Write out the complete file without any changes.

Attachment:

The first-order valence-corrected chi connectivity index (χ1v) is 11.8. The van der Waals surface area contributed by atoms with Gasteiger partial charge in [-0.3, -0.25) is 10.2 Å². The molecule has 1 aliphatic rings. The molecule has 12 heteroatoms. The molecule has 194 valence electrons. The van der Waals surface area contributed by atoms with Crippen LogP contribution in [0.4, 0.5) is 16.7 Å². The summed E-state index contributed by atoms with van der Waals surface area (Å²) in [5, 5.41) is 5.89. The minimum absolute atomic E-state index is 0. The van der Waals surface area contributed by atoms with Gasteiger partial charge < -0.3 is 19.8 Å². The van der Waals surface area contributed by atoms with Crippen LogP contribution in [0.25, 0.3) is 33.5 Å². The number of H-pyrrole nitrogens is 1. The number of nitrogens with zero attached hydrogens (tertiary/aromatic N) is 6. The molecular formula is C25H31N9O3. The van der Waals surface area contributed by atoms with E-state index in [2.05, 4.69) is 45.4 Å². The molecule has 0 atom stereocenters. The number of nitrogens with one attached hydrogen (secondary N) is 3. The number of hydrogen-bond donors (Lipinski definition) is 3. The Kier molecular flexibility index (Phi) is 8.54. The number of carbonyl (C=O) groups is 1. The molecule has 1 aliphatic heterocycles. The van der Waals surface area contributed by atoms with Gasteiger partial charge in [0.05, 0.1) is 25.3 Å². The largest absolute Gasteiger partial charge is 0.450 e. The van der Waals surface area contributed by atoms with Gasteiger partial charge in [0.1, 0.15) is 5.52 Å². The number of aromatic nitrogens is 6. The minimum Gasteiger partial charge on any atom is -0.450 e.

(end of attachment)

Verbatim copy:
The first-order valence-corrected chi connectivity index (χ1v) is 11.8. The van der Waals surface area contributed by atoms with Gasteiger partial charge in [-0.3, -0.25) is 10.2 Å². The molecule has 1 aliphatic rings. The molecule has 12 heteroatoms. The molecule has 194 valence electrons. The van der Waals surface area contributed by atoms with Crippen LogP contribution in [0.4, 0.5) is 16.7 Å². The summed E-state index contributed by atoms with van der Waals surface area (Å²) in [5, 5.41) is 5.89. The minimum absolute atomic E-state index is 0. The van der Waals surface area contributed by atoms with Gasteiger partial charge < -0.3 is 19.8 Å². The van der Waals surface area contributed by atoms with Crippen LogP contribution in [0.25, 0.3) is 33.5 Å². The number of H-pyrrole nitrogens is 1. The number of nitrogens with zero attached hydrogens (tertiary/aromatic N) is 6. The molecular formula is C25H31N9O3. The van der Waals surface area contributed by atoms with E-state index in [2.05, 4.69) is 45.4 Å². The molecule has 0 atom stereocenters. The number of nitrogens with one attached hydrogen (secondary N) is 3. The number of hydrogen-bond donors (Lipinski definition) is 3. The Kier molecular flexibility index (Phi) is 8.54. The number of carbonyl (C=O) groups is 1. The molecule has 1 aliphatic heterocycles. The van der Waals surface area contributed by atoms with Gasteiger partial charge in [0.05, 0.1) is 25.3 Å². The largest absolute Gasteiger partial charge is 0.450 e. The van der Waals surface area contributed by atoms with Gasteiger partial charge in [0.1, 0.15) is 5.52 Å². The number of aromatic nitrogens is 6. The minimum Gasteiger partial charge on any atom is -0.450 e.